Wisenbaker: Tell me, are you a Roman?

| September 1, 2015

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Gary M. Wisenbaker, Editorial Contributor

Saint Paul’s affirmative response to the Roman guard’s question as recorded in Acts is one of the earliest recorded discussions regarding citizenship in existence.

Roman citizenship in the ancient world was coveted because citizenship had its benefits (in this case saving Paul’s life). And the Romans guarded it jealously.

Sovereign nations do that kind of thing.

Two thousand years later a debate rages over the citizenship status of children born to non-Americans, particularly illegal immigrants, on American soil.

But first understand that the discussion of immigration is not on the national radar because of Donald Trump. While he lowers the level and language of the debate to that more often found in a highschool boy’s bathroom, the policy discussions have been around for years.

083115 3Trump is new to the issue, the issue is not new to the nation.

That said, there’s something to defining the debate within the paradigm of the Fourteenth Amendment since the Constitution nowhere else defines citizenship.

At the end of the War Between the States, Congress had to address the citizenship status of the newly freed slaves. This was complicated by the ante bellum Dred Scott Supreme Court decision which declared that slaves were “property” and could not, therefore, be citizens.

The answer was the Fourteenth Amendment, ratified in 1868.

The relevant language is straightforward: “All persons born or naturalized in the United States, and subject to the jurisdiction thereof, are citizens of the United States and of the State wherein they reside.”

From a historical perspective, the amendment only codified the English common law practiced by the federal government since the inception of the republic: defining citizenship on the basis of birthplace (jus solis) as opposed to citizenship of the parents (jus sanguinis).

This is “birthright citizenship”.

083115 4The drafters of the amendment, in order to address concerns about the children of diplomats and enemy soldiers who might be on U.S. territory (neither group being subject to U.S. law), as well as American Indians who were still considered semi-sovereigns who governed themselves, inserted the qualifier phrase “and subject to the jurisdiction thereof”.

In 1898 the Supreme Court in United States vs. Wong Kim Ark, utilizing a strict constructionist reading of the amendment, declared that “subject to the jurisdiction” meant “subject to the laws of the United States”, rather than “subject to the political jurisdiction of the United States”.

The Court chose jus solis over jus sanguinis: If one is born on American soil, then the birth parent(s) is subject to the laws of the United States and the child is, therefore, an American citizen. Parental citizenship or allegiance (unless a member of one of the excepted three classes) is not determinative of citizenship.

Now, however, there is an effort to undermine this very basic tenet of American citizenship law in order to address failed leadership on immigration policy. This failure, however, has everything to do with one side’s refusal to give up cheap labor and the other’s refusal to give up a voting bloc but nothing to do with the natural born new citizen.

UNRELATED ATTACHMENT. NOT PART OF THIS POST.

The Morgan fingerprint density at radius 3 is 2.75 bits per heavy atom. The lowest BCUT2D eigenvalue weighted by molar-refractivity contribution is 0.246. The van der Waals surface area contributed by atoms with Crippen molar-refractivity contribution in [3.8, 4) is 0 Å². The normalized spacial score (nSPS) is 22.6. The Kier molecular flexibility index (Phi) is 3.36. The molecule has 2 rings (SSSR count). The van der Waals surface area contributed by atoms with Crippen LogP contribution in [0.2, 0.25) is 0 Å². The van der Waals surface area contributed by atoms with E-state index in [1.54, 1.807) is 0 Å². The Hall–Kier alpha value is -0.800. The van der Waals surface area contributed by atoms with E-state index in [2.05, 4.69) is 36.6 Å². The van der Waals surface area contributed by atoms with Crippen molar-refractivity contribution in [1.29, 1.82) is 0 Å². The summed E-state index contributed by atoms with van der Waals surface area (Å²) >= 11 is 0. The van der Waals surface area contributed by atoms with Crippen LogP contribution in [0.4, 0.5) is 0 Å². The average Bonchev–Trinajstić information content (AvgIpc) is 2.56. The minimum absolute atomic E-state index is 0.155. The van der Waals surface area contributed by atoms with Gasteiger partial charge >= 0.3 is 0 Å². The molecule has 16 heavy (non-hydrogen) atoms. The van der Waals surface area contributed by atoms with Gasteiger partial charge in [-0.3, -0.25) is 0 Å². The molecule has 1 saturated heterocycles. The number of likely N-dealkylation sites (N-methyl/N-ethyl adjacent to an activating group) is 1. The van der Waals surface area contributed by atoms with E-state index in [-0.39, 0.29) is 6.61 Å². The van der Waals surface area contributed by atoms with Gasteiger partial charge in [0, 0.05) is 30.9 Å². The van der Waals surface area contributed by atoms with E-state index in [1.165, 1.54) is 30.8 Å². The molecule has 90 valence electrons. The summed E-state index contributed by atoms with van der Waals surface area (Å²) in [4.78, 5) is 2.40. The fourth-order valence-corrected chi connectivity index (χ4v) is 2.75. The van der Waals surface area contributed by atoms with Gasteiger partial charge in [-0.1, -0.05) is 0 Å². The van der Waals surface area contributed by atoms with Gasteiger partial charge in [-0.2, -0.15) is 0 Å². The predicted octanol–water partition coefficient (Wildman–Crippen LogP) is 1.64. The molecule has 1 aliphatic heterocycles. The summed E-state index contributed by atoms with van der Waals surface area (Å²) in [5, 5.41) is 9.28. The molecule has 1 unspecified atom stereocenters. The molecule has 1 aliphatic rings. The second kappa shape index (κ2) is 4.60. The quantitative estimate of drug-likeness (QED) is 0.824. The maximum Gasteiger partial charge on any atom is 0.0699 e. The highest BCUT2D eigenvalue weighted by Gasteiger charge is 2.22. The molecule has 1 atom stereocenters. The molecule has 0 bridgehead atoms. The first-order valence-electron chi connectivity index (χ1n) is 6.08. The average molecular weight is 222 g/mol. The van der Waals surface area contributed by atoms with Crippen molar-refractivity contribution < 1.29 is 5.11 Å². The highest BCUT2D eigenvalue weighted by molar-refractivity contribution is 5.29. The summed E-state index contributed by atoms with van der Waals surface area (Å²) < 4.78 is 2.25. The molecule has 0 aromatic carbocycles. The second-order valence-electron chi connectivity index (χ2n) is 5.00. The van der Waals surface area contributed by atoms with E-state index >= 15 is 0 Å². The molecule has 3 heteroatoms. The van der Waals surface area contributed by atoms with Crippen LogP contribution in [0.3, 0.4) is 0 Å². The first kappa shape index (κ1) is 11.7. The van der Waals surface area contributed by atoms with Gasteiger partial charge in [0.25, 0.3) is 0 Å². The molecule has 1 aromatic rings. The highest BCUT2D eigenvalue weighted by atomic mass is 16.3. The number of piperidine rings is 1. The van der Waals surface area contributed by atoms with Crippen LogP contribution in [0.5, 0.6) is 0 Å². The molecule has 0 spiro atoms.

Some conservatives and, ironically, strict constructionists such as Trump and Ted Cruz, now suggest that aborting the right of citizenship to those born of a certain class on American soil is a necessary tool to gain control of our borders.

They would, in effect, make parental citizenship a qualifier for U.S. citizenship, a notion completely foreign in the 226 year history of the republic.

083115 2Controlling immigration begins with enforcing the laws on the books and, where warranted, amending the Immigration and Naturalization Act and entitlement programs. Stripping away a constitutional right to citizenship, however, is like a tattoo: it is a permanent response to a temporary feeling.

Depriving natural born Americans of their constitutionally guaranteed citizenship is as shameful a suggestion as was the internment of Japanese Americans in World War II.

This attempt to dim the light of our “shining city on a hill” should be rejected by all who hold the Constitution inviolate and believe in the promise that is America.

GARY WISENBAKERGary Wisenbaker, B.A., J.D. is a native of South Georgia where he practiced law in Valdosta and Savannah for 31 years. He has served as state chairman of the Georgia Young Republicans and Chairman of the Chatham County (Savannah) Republican Party. Gary is a past GOP nominee for State Senate, past delegate to the Republican National Convention and has consulted on numerous local Republican campaigns as well as chaired or co-chaired campaigns for President and US Senate on the county and district level. He is the principal and founder of Blackstone, LLC, a corporate communications and public relations concern as well as Wiregrass Mediation Services, LLC, a general civil litigation mediation firm.

Gary hosts his own blog at www.garywisenbaker.com and recently published his first fictional work, “How Great is His Mercy: The Plea”, on Amazon.com. His opinions are regularly published on ValdostaToday.com and the Valdosta Daily Times.

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